Music Woodworking
Japanese Gravity Marimba Plays Bach In An Ancient Forest

This remarkably beautiful video, uploaded to YouTube one day before the T?hoku earthquake and tsunami, turns out to be an ad for Sharp’s SH-08C handset. It is, nonetheless, something you shouldn’t miss: in a tranquil forest, a single wooden ball rolls down a stepped wooden ramp, continuously, for two minutes. At each step, it falls and strikes a wooden bar tuned to play a single note of the 10th movement of Bach’s Herz und Mund und Tat und Leben, BWV 147, commonly known by its English title, Jesu, Joy of Man’s Desiring. Wait ’till you see how they handle the sustained notes. [Thanks, Rachel!]

Top 10: Rube Goldberg Machines

126 thoughts on “Japanese Gravity Marimba Plays Bach In An Ancient Forest

  1. What a beautiful, simplistic rendering of one of the world’s great musical pieces! Thank you for the opportunity to experience this awe-inspiring event.

    1. why is it a fake Marc? because you cant believe that they would set up and spend all that time? ppl do amazing things good and bad the us spent a decade and 12 million to create a pen that would work in space/underwater/ subzero and up to 300 degree C temps. while the Russians just used pencils. This is great

        A common urban legend states that, faced with the fact that ball-point pens will not write in zero-gravity, NASA spent a large amount of money to develop a pen that would write in the conditions experienced during spaceflight (the result purportedly being the Fisher Space Pen), while the Soviet Union took the simpler (and cheaper) route of just using pencils.[1] This story is in fact false, [keep reading]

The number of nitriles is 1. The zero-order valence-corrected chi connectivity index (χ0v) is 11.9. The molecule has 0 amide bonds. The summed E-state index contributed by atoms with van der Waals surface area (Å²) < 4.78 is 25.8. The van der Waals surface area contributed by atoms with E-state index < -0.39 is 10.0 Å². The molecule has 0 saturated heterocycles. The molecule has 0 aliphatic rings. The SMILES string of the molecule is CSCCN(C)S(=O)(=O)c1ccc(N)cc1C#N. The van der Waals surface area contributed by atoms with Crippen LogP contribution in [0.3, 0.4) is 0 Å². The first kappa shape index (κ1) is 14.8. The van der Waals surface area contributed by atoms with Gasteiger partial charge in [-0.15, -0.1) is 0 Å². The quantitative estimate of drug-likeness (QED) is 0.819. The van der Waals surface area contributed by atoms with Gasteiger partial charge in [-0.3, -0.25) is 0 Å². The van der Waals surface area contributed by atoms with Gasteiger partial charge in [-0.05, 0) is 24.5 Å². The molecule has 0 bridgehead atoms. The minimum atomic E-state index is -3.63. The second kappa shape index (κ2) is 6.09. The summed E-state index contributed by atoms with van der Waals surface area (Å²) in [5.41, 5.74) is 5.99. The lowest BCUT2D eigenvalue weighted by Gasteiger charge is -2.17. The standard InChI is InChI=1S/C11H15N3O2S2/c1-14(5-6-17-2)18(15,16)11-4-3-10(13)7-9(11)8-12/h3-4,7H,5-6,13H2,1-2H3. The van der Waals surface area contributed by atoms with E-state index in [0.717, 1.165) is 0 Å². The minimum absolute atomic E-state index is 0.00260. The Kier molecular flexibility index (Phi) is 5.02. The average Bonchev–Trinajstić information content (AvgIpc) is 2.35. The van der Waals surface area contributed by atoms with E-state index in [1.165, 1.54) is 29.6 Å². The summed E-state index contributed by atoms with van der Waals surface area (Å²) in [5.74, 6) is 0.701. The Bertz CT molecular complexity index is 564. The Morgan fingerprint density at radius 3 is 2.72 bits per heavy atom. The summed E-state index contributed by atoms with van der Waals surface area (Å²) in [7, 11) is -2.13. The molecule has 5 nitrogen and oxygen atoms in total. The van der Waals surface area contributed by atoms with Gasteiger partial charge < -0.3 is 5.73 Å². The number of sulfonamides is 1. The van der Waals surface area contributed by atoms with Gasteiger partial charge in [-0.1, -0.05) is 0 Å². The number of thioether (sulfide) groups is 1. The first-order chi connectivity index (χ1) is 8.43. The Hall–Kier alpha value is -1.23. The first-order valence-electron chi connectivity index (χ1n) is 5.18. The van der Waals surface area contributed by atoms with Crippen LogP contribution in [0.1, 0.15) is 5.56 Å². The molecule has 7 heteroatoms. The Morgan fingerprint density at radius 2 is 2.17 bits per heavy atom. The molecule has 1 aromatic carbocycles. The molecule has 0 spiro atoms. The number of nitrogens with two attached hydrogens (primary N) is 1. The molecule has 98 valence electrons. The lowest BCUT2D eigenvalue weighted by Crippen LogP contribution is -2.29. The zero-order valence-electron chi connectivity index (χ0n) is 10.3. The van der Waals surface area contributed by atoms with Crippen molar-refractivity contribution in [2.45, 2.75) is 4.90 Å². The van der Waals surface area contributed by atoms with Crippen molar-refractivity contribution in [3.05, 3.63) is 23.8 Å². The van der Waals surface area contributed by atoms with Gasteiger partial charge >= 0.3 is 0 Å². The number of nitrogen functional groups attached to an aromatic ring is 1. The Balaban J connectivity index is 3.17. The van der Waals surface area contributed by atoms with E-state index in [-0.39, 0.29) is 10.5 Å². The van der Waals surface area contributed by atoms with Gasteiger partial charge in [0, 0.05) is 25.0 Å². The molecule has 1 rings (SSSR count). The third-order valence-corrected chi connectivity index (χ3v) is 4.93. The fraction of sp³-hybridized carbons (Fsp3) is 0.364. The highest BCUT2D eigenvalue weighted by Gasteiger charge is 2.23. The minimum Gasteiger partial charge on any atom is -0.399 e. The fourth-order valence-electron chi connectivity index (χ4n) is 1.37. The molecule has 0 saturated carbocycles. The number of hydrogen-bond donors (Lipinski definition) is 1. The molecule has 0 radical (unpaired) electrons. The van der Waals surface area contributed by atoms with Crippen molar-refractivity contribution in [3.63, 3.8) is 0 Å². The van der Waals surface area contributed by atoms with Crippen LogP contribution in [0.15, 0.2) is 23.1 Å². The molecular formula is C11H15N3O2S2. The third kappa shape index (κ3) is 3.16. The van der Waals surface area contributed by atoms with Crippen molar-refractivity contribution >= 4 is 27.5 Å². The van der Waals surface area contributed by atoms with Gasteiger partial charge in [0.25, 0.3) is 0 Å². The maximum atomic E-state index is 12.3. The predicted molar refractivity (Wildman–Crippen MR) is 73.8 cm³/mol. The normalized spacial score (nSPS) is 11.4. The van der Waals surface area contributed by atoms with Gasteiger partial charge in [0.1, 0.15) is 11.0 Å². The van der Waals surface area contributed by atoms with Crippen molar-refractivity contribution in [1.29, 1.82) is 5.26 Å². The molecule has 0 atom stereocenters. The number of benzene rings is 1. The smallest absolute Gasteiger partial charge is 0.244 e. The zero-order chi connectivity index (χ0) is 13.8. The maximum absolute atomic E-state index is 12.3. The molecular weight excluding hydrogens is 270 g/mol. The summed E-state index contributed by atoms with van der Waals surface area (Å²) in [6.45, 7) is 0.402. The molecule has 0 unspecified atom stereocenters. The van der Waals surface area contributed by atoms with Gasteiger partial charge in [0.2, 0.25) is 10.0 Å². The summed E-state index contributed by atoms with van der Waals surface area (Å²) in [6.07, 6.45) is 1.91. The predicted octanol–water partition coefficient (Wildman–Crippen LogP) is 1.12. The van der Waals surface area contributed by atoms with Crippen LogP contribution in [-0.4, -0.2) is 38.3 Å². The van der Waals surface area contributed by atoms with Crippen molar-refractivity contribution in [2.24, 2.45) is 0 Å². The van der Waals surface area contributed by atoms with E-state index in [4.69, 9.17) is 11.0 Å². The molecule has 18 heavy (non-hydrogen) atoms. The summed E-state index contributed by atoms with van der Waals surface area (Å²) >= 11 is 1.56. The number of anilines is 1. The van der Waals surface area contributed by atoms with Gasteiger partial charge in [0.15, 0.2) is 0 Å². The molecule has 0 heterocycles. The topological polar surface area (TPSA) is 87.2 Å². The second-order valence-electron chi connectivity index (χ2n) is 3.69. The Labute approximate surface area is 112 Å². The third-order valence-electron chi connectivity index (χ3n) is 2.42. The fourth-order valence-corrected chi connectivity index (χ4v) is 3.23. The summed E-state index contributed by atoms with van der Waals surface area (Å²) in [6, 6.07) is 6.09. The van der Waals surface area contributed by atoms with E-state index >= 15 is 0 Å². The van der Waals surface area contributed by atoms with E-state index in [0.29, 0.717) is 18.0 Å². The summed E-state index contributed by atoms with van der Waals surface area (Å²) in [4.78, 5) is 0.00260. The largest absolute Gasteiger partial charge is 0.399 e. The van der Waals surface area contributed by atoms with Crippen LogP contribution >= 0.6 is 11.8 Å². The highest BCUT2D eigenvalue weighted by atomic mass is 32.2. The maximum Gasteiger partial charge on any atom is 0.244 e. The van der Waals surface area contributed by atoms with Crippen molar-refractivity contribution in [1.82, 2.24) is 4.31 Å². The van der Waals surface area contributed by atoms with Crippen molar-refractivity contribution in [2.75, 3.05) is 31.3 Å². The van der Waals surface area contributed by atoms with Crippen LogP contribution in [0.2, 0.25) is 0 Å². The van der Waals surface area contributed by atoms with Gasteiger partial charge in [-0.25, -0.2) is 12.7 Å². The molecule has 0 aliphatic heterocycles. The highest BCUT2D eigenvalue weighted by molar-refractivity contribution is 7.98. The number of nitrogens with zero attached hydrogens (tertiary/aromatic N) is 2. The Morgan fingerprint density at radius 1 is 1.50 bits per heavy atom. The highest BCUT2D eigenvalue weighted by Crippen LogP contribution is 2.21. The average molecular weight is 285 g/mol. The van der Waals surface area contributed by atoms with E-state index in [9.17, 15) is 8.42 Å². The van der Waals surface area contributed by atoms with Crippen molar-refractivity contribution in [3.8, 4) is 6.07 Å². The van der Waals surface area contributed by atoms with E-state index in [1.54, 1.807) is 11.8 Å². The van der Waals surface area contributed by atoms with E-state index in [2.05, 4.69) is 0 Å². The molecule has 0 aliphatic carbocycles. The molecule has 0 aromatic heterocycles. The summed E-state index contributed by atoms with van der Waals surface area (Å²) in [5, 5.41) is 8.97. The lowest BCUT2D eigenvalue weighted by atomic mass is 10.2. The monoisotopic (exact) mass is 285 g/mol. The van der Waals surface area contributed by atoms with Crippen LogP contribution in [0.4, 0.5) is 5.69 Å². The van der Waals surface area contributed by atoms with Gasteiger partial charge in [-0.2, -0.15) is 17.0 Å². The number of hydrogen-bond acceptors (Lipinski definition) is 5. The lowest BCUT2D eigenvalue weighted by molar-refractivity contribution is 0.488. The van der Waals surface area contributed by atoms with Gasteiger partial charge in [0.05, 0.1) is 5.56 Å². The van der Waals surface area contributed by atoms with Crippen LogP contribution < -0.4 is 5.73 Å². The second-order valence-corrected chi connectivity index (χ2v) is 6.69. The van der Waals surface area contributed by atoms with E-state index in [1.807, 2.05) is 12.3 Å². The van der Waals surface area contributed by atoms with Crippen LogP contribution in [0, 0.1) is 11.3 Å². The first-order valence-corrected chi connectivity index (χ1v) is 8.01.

1. The video says that all the materials used in the video come from forest management efforts, so the materials used there are mostly from undergrowth, not big trees. Many forests in Japan are becoming overgrown because those forests were meant to be actively managed and logged but logging in Japan mostly went out of business since then. So, keeping those forests healthy is becoming an issue — they need to be periodically thinned but those unmanaged forests no longer produce building materials (not straight enough, too thin, etc etc), so funding such effort is becoming a challenge. Thus the phones with wood cover — they actually are paying for the low-grade wood, which in turn is paying for the forest management. At least, that’s what the ad is trying to convey.

    2. How much oil did you burn to save a few seconds of walk time today?
      How much coal was burned to power the PC you are typing on?
      How many animals and plants were killed for the clothes you are wearing?
      How much of my air did you waste, blowing all that hot air of yours?

      Is there ever anything that can happen that you wont look for the negative in, and spout off about to make yourself feel superior?

    3. What a prick!! The music is exceptional and I have shown it to my grandchildren, it is inspirational, you on the other hand are taking up valuable space on this planet

  2. Wow! How does one even know where to start to come up with such a great idea. And the way the wood is set up…somebody knows their keys very very well. And it flowed with Gods creatiion. Great job!

  3. Think about the work that went into this, and cutting the wood to right length, and the angle to make that sound. What workmanship! The amount of trial and error, incredible. 

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I am descended from 5,000 generations of tool-using primates. Also, I went to college and stuff. I am a long-time contributor to MAKE magazine and My work has also appeared in ReadyMade, c't – Magazin für Computertechnik, and The Wall Street Journal.

View more articles by Sean Michael Ragan